A second round of radon testing in six rooms at four Portland schools revealed persistent very high levels of radioactive radon in the Lent School main office, so office functions have been moved to another room in the school, district officials announced late Thursday.
It is the latest in a long string of environmental safety problems revealed by officials in Oregon’s largest school district this spring and summer. Radon is an invisible, odorless gas that occurs naturally in the ground. Exposure over long periods of time can lead to lung cancer. Even when vented 24 hours a day, the Lent office gave off radon readings at three time the federal danger threshold
Radon is an invisible, odorless gas that occurs naturally in the ground. Exposure over long periods of time can lead to lung cancer. Even when vented 24 hours a day, the Lent office gave off radon readings at three time the federal danger threshold. The cafeteria at Alliance High in Northeast Portland also has been closed after retests showed it also has persistent high radon readings.
The air in nearly 90 rooms in 15 Portland schools contained 4 or more picocuries radon per liter during tests run this spring. Federal guidelines call for action to lower radon readings if they are that high. District officials are still developing their plan for follow-up tests in most of those rooms, because the initial short-term test results are subject to wide margins of error.
At Lent, a K-8 school that is the only one in Portland Public Schools east of I-205, 12 rooms tested above that federal action limit. Two of them — the main office and a portable classroom — tested exceedingly high. But follow-up tests in the portable fell below the federal trigger. The two secretaries who work in the Lent School office, not children or parents who visited that room only intermittently, may have gotten significant exposure, health officials say. The 4 pc/liter threshold is calculated to prevent danger over a 70-year exposure, said Brett Sherry, Oregon Health Authority’s interim manager for environmental public health section who worked for many years as Oregon’s state radon coordinator.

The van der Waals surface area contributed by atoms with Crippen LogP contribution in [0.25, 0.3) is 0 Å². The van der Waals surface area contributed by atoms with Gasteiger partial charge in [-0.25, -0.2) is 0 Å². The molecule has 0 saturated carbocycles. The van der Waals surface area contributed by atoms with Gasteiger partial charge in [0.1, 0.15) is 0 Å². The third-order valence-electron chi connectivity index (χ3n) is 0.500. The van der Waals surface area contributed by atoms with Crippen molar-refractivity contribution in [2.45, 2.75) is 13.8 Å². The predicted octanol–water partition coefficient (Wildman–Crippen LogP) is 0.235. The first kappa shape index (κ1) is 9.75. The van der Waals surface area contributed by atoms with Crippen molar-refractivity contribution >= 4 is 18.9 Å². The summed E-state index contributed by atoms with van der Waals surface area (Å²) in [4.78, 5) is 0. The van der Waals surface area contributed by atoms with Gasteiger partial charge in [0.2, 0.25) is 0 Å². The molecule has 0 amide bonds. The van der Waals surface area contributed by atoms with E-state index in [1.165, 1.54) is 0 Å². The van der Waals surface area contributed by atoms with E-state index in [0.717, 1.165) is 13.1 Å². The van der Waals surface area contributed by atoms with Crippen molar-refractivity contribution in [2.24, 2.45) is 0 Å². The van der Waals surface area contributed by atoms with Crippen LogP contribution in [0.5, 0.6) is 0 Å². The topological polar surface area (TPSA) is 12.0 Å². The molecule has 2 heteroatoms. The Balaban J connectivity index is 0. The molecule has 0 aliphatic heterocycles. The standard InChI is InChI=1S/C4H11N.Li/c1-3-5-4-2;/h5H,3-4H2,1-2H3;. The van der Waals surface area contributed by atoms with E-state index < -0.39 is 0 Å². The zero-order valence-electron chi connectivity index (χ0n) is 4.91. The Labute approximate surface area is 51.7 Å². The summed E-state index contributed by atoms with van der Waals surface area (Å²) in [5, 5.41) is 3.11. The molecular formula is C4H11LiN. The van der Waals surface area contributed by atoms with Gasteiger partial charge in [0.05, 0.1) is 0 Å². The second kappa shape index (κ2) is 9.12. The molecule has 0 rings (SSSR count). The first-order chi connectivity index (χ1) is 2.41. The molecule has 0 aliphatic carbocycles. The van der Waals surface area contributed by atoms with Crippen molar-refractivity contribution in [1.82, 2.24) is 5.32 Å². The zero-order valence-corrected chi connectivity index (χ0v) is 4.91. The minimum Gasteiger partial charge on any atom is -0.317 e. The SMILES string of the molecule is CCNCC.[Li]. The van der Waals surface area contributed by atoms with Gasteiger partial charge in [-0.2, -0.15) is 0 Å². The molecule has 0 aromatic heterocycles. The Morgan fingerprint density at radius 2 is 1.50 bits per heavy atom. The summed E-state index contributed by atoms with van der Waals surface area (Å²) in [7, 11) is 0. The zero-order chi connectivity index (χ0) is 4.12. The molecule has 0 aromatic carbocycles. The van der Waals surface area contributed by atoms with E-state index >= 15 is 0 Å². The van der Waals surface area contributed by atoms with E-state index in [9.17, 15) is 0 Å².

A new law will require all Oregon schools to be tested for radon by 2020. Portland school officials decided to get an early start and conducted tests this spring in schools that had high radon readings many years ago. The Alliance High cafeteria and the Lent School office will remain closed until officials come up with a way to lower radon levels in those spaces. The National Cancer Institute warns that people who inhale high levels of radon are at an increased risk of developing lung cancer. Its radioactive particles damage lung tissue, the institute says. Scientists estimate that 15,000 to 22,000 lung cancer deaths in the United States each year are related to radon.
This has been a bad spring for environmental health and safety news in Portland Public Schools. In addition to radon, the district gave some students and employees lead-tainted water to drink and left others be exposed to even more dangerous lead paint dust and debris. Due in part to Portland’s problem with tainted drinking water in schools, the state Board of Education moved Thursday toward requiring all Oregon schools to test for lead.